In creating a new debate about minimum living standards, this exercise is not just about numbers. It encourages people to think about what exactly we define as necessities today and why. All the participants in the research agreed that mere food and shelter are not enough – that an adequate living standard needs to involve some level of social participation. For a child, this means for example being able to take a present to a birthday party and having a basic computer on which to do their homework. With any luck, this will bury once and for all the outdated idea that people at the bottom of society are not “poor” unless they are starving. Or the inference that those who get support from the state have no right to participate fully in society.

A debate of this kind could also start to put more emphasis in public discourse about what unites rather than what divides us. Images of "chavs" who are on low incomes but expect flashy trainers and wide TV screens play into new class stereotypes. But this research brought together people from a wide range of income groups in lengthy discussions, and they reached a high level of consensus over what is necessary.

Parents from all classes could agree that for a British teenager in 2008, a mobile phone is essential from the point of view of safety and social inclusion, but that buying a top of the model range with unlimited minutes was not. (The budgets included a cheap £25 pay as you go model from a supermarket, expected to last five years).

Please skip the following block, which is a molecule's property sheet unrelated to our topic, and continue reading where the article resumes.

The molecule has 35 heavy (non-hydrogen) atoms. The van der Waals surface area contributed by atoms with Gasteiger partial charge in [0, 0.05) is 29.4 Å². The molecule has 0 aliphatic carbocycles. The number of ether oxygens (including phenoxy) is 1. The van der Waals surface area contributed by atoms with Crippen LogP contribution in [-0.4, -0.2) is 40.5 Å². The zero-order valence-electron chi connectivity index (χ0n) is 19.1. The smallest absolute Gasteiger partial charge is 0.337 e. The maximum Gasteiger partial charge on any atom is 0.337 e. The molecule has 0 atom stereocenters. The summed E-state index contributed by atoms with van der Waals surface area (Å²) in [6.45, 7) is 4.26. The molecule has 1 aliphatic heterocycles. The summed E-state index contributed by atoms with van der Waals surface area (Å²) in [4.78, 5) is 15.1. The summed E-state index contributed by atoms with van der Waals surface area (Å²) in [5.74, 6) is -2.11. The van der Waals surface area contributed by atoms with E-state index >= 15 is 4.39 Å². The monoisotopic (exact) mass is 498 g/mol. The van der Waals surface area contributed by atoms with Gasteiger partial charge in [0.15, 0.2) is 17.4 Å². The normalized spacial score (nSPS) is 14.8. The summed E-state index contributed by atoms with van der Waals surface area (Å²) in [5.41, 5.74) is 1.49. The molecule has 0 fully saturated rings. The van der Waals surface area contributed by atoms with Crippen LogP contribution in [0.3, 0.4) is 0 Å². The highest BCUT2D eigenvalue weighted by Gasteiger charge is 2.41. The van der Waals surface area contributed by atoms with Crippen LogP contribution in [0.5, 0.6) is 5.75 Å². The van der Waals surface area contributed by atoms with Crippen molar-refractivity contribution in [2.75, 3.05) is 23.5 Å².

They also agreed how important it was to teach teenagers that wanting something is not the same as needing it. We all face difficult decisions about prioritising necessities and distinguishing them from luxuries that we could do without, when balancing our own budget. If we can approach these issues by building consensus rather than division, we will become a more cohesive society, and also become more clear-headed about when we need to tackle unacceptable inequalities.

Donald Hirsch is poverty adviser to the Joseph Rowntree Foundation

Plus don't miss the New Statesman leader on ending child poverty

Donald Hirsch is Director at Centre for Research in Social Policy, Loughborough University.